It was a family friendly resto with a wind mill on the roof and huge arcade in the back. They leveled it about 15 years ago for a … wait for it… bank!
The cafeteria style food in front was just passing. But who knew better? And the price was right for a blue collar town.
However, back in the arcade – from pinball to racing simulations – what a blast. An era gone by.
You forgot the crabby old man who gave change for the arcade(for many years) and also the popcorn machine back there -which had to have the bag or cup in place before putting money in the machine - so many ppl. had the popcorn just drop to the floor on the first try (myself included).I managed to take a few of the last pictures of the building - although it hadn’t been cooks for years
I don’t specifically know that place, but boy, do I agree with your sentiment. Even Nathan’s on Central Ave - or really, Adventurer’s Inn first. They had the arcade - but they also had good pastrami!!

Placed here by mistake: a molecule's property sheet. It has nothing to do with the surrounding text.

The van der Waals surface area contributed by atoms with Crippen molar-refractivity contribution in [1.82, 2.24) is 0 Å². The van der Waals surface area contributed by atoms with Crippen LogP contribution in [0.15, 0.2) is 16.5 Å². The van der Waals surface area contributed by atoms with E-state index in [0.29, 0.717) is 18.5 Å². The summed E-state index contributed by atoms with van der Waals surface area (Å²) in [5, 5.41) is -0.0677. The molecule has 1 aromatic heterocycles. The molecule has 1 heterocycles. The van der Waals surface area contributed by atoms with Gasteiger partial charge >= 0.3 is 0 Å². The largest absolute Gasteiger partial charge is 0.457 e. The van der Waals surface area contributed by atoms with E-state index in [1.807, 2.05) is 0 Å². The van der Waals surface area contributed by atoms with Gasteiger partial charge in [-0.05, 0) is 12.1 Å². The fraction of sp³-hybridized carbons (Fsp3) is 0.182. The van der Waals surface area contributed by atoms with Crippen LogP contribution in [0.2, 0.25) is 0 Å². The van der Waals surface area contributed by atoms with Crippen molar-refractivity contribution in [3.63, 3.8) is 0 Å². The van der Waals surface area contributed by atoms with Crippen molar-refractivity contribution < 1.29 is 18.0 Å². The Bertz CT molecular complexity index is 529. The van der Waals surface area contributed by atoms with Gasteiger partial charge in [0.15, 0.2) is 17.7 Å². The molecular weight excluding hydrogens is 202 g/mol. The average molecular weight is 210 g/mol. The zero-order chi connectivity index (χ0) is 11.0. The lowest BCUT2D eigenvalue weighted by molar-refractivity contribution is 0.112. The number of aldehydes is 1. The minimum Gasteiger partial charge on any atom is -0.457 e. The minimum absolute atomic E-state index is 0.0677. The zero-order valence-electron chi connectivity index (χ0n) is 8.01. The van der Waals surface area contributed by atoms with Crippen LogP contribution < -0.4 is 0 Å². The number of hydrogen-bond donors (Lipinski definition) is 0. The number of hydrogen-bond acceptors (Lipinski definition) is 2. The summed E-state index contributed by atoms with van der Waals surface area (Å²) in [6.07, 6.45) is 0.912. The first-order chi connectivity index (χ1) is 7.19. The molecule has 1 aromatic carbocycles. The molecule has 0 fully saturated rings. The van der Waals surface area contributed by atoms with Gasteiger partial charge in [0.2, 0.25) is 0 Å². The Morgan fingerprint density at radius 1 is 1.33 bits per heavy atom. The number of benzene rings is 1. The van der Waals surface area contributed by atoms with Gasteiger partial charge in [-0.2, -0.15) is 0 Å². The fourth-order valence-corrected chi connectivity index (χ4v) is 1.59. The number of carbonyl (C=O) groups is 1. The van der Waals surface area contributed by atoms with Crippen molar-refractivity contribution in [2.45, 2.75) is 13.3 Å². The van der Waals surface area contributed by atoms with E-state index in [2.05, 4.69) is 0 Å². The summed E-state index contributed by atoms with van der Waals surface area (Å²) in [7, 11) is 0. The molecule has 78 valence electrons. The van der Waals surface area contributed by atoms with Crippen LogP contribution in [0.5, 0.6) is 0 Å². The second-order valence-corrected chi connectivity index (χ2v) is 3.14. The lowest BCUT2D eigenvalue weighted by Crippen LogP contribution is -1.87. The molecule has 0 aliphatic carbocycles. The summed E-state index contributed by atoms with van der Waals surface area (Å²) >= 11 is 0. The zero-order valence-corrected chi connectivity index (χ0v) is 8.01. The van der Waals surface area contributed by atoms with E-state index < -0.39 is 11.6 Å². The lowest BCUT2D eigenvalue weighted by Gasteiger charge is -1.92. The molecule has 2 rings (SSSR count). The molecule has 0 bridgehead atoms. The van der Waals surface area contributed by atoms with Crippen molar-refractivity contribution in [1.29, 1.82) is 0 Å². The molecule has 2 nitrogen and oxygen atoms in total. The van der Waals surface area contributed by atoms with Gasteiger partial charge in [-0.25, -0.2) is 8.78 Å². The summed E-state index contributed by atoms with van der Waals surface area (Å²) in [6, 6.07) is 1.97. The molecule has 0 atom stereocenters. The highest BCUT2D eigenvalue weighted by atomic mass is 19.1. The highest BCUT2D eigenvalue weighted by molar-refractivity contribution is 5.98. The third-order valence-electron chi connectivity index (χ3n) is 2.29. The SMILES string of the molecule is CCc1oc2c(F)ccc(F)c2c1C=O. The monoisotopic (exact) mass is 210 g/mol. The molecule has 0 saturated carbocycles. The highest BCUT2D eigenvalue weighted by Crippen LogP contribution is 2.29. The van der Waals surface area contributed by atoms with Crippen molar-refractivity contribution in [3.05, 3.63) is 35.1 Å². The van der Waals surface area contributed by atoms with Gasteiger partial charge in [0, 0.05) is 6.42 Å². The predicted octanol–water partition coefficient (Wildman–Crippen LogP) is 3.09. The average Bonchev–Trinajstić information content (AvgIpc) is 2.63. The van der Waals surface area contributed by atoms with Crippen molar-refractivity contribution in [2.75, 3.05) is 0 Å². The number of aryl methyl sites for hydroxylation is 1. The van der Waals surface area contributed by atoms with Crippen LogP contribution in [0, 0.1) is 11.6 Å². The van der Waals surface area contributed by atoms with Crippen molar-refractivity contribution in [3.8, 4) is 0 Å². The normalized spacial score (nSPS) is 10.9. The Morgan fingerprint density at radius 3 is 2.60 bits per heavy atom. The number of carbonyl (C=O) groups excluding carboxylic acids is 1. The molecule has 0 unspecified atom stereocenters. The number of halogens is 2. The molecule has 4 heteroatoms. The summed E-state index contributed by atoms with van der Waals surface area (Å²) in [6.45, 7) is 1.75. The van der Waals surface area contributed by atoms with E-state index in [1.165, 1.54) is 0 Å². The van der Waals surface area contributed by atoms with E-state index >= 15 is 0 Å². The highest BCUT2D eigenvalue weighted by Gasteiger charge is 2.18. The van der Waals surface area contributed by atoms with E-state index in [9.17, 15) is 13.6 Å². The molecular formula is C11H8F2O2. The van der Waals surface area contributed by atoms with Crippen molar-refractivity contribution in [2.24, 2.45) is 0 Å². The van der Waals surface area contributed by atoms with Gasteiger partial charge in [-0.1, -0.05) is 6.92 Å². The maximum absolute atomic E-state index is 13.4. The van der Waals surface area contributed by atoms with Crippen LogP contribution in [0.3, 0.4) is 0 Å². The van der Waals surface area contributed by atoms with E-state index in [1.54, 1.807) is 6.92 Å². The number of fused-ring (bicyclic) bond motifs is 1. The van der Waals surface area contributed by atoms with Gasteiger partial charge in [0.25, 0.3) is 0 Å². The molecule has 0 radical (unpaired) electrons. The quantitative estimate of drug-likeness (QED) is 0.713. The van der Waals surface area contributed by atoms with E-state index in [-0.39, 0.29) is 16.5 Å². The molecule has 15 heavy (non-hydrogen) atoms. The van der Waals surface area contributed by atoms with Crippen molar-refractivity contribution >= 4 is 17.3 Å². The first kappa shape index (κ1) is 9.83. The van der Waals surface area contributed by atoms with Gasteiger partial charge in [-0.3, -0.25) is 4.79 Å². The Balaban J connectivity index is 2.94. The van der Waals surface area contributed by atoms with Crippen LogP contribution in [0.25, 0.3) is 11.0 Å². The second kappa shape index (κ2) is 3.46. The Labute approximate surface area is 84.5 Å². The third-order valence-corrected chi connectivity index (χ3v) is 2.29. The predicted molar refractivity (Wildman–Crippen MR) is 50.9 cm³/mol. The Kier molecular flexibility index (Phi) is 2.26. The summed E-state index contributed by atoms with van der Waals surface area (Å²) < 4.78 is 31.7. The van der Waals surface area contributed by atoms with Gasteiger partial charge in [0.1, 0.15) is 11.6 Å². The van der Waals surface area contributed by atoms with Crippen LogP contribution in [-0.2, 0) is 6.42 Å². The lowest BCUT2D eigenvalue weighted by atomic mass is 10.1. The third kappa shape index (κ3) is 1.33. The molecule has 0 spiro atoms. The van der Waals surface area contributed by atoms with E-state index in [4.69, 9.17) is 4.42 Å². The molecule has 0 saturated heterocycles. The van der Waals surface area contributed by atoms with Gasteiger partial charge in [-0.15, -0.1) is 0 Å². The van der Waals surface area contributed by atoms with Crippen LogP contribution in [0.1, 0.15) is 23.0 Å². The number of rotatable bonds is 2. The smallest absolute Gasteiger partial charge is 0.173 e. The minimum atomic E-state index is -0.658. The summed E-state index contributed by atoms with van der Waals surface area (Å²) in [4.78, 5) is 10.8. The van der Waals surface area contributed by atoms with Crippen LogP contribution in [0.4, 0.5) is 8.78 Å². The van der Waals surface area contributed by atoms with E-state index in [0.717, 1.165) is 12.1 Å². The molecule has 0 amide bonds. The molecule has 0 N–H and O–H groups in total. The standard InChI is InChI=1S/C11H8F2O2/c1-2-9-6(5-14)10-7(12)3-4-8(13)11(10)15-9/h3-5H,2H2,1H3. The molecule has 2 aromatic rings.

I MISS a good game of pinball - and NOT video games.Cooks front and rear was superior to Nathans (imho) the arcade (while larger) at Nathans was far too loud.
I remember I liked my hotdogs plain. My brother liked his “with the works!” and would load up his at the condiment bar. He bit into one hot dog and had to retrieve his first baby tooth from it.
Sometimes, the family would have to decide between Cook’s and some upstart a couple of stores down (McDonald’s). I always voted for Cook’s. (Pinball! My favorite game: Gottlieb’s Baseball.)
Off topic, but head down the Post Road in the other direction was a car dealership, Hory Chevrolet and Post, a discount store. Their music department had the Beatles on vinyl (of course) and on pre-recorded reel to reel tapes.
Candy bars were a nickel. A different world.
I turn 60 in about eight months. Inside every old person is a young person wondering what the hell happened!?